The operation H allows for emissions to be smoothed with an averaging kernel, allowing for direct comparison with \(\hat{{{{{{\bf{x}}}}}}}\). With this operator relationship, we treat \(\hat{{{{{{\bf{x}}}}}}}\) as an observable. The error covariance \(\hat{{{{{{\bf{S}}}}}}}\) includes both smoothing (\({{{{{{\bf{S}}}}}}}_{{{{{{\rm{s}}}}}}}\)) and measurement error (Sm):


For flux partitioning, we want to isolate the Sm error component \(\hat{{{{{{\bf{x}}}}}}}\), as the H operator already accounts for smoothing via the averaging kernel. The matrix Sm can be represented32 using G and Sy:


While Ss has the following representation:


We can combine Eqs. 17 and 19 to get an alternate form of Sm that does not require Sy and G explicitly:


Using Sm for observational error covariance, we can apply the MAP solution to derive \(\hat{{{{{{\bf{z}}}}}}}\) and \(\hat{{{{{{\bf{Z}}}}}}}\):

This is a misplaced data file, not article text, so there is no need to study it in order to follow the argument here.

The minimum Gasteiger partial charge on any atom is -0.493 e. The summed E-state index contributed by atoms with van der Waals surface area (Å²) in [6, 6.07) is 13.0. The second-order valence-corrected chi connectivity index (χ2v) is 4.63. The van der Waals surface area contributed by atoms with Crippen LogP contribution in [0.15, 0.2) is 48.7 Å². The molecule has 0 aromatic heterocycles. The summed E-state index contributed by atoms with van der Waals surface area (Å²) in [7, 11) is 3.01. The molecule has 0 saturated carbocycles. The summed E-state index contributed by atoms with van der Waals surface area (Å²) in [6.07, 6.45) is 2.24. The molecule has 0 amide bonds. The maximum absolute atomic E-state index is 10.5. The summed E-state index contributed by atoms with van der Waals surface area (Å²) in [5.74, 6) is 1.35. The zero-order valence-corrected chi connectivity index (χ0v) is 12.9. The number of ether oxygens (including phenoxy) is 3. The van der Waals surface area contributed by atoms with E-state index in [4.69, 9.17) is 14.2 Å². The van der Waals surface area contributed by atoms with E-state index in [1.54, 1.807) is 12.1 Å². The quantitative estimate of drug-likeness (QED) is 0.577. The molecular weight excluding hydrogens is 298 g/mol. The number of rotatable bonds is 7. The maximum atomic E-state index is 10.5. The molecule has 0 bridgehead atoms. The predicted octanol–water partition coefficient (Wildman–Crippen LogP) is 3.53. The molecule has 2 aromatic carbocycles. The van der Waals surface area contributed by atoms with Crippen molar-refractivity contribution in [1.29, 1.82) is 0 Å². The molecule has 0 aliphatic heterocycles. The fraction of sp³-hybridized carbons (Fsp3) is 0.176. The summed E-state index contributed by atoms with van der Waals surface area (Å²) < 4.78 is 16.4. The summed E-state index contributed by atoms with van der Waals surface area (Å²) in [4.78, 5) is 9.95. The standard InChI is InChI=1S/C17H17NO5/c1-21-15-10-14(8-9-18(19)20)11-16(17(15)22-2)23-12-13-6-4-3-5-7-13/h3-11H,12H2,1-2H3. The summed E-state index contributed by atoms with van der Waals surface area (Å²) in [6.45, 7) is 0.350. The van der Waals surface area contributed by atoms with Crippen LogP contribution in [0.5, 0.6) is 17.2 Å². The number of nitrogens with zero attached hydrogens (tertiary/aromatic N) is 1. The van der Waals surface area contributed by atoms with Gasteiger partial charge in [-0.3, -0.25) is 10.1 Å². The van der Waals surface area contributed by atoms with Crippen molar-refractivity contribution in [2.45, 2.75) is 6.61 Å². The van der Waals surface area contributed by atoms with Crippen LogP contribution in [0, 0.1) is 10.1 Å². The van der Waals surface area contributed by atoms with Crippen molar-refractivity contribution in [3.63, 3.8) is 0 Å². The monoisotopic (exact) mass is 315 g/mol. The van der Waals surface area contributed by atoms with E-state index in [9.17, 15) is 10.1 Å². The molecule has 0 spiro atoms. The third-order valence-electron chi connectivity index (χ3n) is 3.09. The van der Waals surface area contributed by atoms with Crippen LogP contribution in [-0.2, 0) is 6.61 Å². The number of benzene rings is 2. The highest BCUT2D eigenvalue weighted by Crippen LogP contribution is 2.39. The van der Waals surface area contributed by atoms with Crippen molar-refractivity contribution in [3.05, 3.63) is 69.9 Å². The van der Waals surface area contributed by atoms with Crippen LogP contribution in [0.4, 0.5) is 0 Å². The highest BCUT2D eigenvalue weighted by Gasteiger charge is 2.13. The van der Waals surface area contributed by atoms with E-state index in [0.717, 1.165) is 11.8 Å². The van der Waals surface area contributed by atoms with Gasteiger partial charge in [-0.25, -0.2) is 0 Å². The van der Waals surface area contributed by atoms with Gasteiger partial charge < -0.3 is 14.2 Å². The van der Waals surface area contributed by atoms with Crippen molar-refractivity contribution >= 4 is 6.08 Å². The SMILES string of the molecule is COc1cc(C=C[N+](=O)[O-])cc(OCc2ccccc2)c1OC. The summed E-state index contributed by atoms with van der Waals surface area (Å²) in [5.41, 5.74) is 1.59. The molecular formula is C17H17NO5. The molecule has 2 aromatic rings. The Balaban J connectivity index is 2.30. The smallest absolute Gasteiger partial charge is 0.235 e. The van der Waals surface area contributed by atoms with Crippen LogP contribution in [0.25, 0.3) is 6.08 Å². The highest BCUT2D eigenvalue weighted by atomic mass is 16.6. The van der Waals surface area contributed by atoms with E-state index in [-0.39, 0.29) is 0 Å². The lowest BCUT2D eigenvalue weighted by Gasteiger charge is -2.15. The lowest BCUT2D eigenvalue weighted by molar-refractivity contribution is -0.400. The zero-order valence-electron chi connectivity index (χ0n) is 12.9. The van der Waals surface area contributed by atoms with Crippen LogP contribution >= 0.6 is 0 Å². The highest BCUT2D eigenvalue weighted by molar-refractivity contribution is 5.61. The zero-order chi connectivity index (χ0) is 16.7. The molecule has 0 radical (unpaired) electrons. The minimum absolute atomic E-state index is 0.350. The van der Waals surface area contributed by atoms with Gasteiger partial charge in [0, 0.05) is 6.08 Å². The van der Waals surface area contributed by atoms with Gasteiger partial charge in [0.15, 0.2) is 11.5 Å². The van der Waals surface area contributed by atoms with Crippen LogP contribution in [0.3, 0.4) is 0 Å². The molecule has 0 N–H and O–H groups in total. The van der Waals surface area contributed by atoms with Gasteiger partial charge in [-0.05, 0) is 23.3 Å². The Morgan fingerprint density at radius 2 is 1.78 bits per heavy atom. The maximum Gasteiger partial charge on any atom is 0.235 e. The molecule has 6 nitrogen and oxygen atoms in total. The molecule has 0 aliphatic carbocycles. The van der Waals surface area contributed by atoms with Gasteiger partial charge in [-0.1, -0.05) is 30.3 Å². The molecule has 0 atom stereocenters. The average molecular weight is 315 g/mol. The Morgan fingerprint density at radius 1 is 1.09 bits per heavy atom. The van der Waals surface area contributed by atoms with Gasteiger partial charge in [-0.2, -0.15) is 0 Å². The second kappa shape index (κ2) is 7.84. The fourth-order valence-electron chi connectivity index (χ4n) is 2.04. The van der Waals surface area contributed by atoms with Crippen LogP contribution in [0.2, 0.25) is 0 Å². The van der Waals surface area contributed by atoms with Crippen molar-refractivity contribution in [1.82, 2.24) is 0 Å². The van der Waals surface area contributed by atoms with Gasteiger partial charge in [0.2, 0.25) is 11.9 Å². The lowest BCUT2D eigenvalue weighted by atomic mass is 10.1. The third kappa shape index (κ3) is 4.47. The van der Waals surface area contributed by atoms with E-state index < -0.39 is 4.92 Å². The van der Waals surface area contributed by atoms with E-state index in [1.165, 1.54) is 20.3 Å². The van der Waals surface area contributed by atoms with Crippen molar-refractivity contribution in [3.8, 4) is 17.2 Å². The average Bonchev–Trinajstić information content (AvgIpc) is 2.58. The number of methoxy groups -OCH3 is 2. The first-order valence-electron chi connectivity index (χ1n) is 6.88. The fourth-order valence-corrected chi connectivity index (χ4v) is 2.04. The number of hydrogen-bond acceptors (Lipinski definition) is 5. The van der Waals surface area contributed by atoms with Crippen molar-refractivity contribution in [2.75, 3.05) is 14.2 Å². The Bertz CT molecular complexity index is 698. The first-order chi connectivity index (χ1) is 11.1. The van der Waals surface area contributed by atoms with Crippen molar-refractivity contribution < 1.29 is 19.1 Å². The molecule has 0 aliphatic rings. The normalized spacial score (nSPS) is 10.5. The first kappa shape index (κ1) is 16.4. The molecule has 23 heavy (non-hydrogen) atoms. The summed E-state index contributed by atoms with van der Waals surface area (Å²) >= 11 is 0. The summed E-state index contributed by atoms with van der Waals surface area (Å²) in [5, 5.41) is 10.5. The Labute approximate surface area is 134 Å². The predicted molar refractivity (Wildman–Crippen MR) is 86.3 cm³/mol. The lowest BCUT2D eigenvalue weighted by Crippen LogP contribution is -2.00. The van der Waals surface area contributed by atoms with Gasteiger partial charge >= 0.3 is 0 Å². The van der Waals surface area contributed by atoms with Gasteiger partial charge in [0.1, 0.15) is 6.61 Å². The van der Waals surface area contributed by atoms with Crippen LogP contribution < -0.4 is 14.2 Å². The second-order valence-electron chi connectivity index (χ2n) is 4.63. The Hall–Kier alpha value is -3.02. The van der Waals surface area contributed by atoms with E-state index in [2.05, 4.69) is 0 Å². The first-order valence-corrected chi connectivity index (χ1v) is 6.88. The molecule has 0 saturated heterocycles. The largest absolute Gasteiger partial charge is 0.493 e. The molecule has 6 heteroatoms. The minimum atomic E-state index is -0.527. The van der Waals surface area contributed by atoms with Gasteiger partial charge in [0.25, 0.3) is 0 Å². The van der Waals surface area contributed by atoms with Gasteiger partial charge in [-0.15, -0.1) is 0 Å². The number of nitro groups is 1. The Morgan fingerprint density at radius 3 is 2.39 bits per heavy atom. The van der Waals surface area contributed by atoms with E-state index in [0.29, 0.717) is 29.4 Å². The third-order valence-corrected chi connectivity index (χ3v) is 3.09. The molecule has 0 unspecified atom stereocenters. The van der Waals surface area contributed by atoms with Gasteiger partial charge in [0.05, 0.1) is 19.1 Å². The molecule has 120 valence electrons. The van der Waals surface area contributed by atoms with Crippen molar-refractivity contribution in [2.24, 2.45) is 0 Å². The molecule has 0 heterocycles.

Now we have a direct solution for \(\hat{{{{{{\bf{z}}}}}}}\) and \(\hat{{{{{{\bf{Z}}}}}}}\) derived only from the products of a flux inversion (specifically, \({{{{{{\bf{x}}}}}}}_{{{{{{\rm{A}}}}}}},\,{{{{{{\bf{S}}}}}}}_{{{{{{\rm{A}}}}}}}\), \(\hat{{{{{{\bf{x}}}}}}}\), \(\hat{{{{{{\bf{S}}}}}}}\)), an emissions prior (\({{{{{{\bf{Z}}}}}}}_{{{{{{\rm{A}}}}}}}\)), and an aggregation matrix M. Equations 22 and 23 can be shown to be of the same form as Eqs. 1 and 2 by showing that \({{{{{{\bf{A}}}}}}}^{T}{{{{{{\bf{S}}}}}}}_{{{{{{\rm{m}}}}}}}^{-1}={\hat{{{{{{\bf{S}}}}}}}}^{-1}\). Decomposing \({{{{{{\bf{A}}}}}}}^{T}\) and recognizing that \(\hat{{{{{{\bf{S}}}}}}}\) and \({{{{{{\bf{S}}}}}}}_{{{{{{\rm{A}}}}}}}\) are symmetric matrices, we have


We first expand Eq. 19 for an alternative expression of Sm:


Taking the inverse of Sm using the Eq. 27, we have:


The algebra for 28 and 29 are only possible if \(({{{{{\bf{A}}}}}}^{T})^{-1}\) exists. For overdetermined systems (i.e., dimension of y » dimension of x), this is generally valid. Multiplying both sides of Eq. 29 by \({{{{{{\bf{A}}}}}}}^{T}\) finishes the proof:


In a similar fashion, we can show that Eqs. 2 and 23 are equivalent if \({{{{{{\bf{A}}}}}}}^{T}{{{{{{\bf{S}}}}}}}_{{{{{{\rm{m}}}}}}}^{-1}{{{{{\bf{A}}}}}}={\hat{{{{{{\bf{S}}}}}}}}^{-1}-{{{{{{\bf{S}}}}}}}_{A}^{-1}\). To do this, we multiply Eq. 30 by A: